While most countries were trying to focus on actual global issues, the G7 members within the G20 were trying to hijack the summit and make it entirely Ukraine-focused, which failed for the most part.
Written by Drago Bosnic, independent geopolitical and military analyst
On November 18, the Polish foreign ministry stated that it will not allow a Russian delegation to attend the OSCE (Organization for Security and Co-operation in Europe) summit next month. OSCE is one of the most prominent regional security organizations in the world and its stated goal is to establish a viable security framework that would prevent conflicts in Europe and beyond. However, the reality is a bit different from the organization’s publicly altruistic intentions. The Associated Press asked the Polish foreign ministry if Russia would be denied entry to the OSCE’s December conference and Spokesman Lukasz Jasina responded that it would.
Russia, one of the most important members of the organization, as well as a key player in European security, is being denied entry due to politics. The very fact that this is even possible calls into question the purpose of OSCE or any similar organization dominated by the political West. This year, Poland is chairing the 57-nation organization, with the annual ministerial conference scheduled to be held in the city of Lodz on December 1-2. When asked if Russian Foreign Minister Sergei Lavrov would be attending the conference, Jasina responded, “We are not expecting a visit by minister Lavrov to Lodz.”
“Delegations should be adjusted to the current EU regulations and not include persons that are sanctioned by the European Union,” according to an announcement by the Polish OSCE Chairmanship. “…a number of Russian nationals were added to the list of sanctioned individuals, including Minister Lavrov,” it added.
OSCE should be excluded from EU regulations, as the very purpose of the organization is to be a forum for security dialogue between European and other countries and prevent any escalation or spillover of local conflicts. By denying Russia the opportunity to attend the December 1-2 confidence in Lodz, precisely this security dialogue is being prevented, eliminating the need for OSCE altogether. However, in recent months, certain events have led many to believe the organization is hardly a neutral one, as its actions have often been used to aid one side in a particular conflict.
For instance, the war in Donbass, which has been going on for nearly a decade, and which has taken the lives of around 15,000 local men, women and children by early 2022, pushed the role of OSCE into more of a gray area. Its mission in Donbass, which the organization itself claims to be “arms control, promotion of human rights, early warning, conflict prevention, crisis management” failed back in April. In fact, it has continually been failing for over 8 years, as the Kiev regime’s shelling of the people of Donbass never stopped. Worse yet, it turned out that OSCE didn’t just fail to prevent the conflict, but it might have even done certain things to facilitate it.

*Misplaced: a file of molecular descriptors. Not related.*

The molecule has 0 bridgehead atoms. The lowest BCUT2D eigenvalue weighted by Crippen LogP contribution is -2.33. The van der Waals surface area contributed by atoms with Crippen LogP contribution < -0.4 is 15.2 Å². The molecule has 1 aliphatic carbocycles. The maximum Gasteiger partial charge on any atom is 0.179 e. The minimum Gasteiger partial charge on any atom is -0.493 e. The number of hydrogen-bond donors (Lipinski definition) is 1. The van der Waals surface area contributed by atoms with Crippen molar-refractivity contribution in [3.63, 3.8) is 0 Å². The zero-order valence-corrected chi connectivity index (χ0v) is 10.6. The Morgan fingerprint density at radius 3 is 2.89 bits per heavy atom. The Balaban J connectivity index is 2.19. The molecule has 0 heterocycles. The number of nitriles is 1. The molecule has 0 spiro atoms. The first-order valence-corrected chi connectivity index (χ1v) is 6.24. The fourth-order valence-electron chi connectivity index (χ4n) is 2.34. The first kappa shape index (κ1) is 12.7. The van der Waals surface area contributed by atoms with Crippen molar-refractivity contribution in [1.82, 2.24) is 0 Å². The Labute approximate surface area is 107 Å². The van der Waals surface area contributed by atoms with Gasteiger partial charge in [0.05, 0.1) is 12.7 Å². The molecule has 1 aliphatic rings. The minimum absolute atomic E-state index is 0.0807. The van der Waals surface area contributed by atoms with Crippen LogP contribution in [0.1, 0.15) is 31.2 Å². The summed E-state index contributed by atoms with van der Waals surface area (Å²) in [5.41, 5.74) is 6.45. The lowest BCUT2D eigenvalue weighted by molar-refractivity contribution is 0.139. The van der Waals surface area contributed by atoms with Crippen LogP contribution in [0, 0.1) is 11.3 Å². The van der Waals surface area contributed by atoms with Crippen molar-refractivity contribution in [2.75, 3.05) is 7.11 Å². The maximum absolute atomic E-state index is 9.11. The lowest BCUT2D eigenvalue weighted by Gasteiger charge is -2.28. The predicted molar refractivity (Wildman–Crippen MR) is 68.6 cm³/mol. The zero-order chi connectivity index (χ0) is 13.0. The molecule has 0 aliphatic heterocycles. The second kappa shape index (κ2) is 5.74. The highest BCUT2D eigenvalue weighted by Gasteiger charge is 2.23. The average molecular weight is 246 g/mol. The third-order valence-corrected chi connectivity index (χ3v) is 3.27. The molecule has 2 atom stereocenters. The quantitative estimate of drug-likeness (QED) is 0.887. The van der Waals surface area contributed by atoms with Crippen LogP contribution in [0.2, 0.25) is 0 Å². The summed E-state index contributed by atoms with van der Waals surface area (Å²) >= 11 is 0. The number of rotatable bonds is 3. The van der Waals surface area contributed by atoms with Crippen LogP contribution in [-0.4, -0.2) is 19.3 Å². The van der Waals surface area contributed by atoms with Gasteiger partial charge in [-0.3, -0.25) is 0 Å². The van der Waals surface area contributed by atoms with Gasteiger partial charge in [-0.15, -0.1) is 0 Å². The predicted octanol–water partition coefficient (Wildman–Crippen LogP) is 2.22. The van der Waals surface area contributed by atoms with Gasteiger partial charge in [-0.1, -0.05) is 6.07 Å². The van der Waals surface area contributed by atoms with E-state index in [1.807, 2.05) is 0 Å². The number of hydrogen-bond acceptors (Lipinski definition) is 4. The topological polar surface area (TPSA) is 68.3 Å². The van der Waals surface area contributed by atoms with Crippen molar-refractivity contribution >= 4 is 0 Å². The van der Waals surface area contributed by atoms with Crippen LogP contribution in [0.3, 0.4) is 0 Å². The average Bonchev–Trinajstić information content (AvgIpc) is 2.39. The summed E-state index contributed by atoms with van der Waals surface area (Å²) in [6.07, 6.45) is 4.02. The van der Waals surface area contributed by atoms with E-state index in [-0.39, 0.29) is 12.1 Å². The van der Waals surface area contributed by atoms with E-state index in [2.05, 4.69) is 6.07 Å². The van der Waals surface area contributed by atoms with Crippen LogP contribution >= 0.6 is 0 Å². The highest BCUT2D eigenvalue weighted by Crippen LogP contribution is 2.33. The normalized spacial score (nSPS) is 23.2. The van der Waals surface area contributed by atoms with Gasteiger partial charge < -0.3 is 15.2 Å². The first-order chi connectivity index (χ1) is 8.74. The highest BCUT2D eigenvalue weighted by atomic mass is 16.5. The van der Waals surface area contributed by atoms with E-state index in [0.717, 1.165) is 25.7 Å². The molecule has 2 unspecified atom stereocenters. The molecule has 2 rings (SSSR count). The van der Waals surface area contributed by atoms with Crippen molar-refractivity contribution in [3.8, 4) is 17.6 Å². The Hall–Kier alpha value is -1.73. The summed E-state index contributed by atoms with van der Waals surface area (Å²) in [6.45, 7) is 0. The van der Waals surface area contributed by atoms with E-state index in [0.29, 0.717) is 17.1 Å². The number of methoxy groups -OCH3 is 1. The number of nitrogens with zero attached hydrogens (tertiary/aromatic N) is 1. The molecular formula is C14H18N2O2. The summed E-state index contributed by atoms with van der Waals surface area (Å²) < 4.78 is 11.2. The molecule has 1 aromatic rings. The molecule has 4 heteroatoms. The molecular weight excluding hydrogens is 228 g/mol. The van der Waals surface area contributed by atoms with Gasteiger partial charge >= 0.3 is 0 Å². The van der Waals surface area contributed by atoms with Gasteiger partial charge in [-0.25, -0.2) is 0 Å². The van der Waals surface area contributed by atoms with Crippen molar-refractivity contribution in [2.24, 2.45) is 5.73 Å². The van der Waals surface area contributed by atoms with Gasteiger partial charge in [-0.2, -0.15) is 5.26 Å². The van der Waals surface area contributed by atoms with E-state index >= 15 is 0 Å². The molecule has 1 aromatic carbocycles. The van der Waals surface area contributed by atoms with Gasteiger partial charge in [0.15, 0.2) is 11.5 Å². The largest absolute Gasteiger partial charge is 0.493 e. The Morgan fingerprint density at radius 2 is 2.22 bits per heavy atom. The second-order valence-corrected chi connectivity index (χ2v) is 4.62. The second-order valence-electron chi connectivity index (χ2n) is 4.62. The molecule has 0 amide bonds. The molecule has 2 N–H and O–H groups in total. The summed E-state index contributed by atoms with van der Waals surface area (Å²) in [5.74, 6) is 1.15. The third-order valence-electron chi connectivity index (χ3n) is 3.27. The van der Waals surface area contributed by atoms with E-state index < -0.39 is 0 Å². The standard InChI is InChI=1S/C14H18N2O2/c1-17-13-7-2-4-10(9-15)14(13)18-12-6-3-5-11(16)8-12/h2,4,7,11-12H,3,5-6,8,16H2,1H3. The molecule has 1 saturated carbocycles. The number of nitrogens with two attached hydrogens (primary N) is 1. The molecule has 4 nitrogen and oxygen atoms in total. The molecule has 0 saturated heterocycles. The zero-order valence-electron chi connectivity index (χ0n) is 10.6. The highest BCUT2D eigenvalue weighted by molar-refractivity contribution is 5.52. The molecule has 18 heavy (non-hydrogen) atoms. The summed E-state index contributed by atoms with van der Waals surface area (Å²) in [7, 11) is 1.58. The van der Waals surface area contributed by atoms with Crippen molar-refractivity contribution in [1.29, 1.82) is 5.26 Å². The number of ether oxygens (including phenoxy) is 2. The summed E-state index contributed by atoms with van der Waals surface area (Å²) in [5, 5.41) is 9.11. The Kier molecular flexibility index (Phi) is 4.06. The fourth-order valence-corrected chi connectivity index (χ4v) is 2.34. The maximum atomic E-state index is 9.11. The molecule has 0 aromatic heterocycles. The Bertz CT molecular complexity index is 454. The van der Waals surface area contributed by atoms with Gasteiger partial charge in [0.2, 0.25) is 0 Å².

In a rather disturbing revelation by war correspondent Alexander Sladkov, the organization was using high-resolution cameras, originally placed to conduct ceasefire monitoring, to relay DPR and LPR positions to the Kiev regime forces which then used the provided data to target or correct their artillery fire. The OSCE mission provided their observation data, captured by cameras and other monitoring equipment they installed over the years. In essence, OSCE was spying and effectively waging war on the side of the Neo-Nazi junta. To make matters worse, the provided monitoring data also included the movement of regular Russian military personnel in the early days of the special military operation.
The report was heavily censored by the mainstream propaganda machine, making it virtually impossible for most people in Europe to see how a supposedly impartial international organization effectively became a party to the conflict which could not only undermine security in Europe, but the world as well. To make matters worse, these issues aren’t only limited to OSCE, but many other apparently “international” organizations, including the United Nations. Back in February, twelve Russian UN diplomats were ordered to leave the US after being accused they were “intelligence operatives engaged in espionage.” The same pretext could be used to expel virtually anyone deemed a “security challenge” by the US, which would affect entire nations or groups of nations the ability to defend their interests at the UN.
The latest G20 summit held in Bali was also a clear indicator that the world is moving away from Western-led “international” organizations. While most members were trying to focus on actual global issues, the G7 members within the G20 were effectively trying to hijack the summit and make it entirely Ukraine-focused, which failed for the most part. All of this is happening at a time when BRICS is expanding across the world, with approximately a dozen major nations showing direct interest in joining the organization. The BRICS+ framework allows countries to maintain their sovereignty while becoming members of the world’s largest truly international organization.
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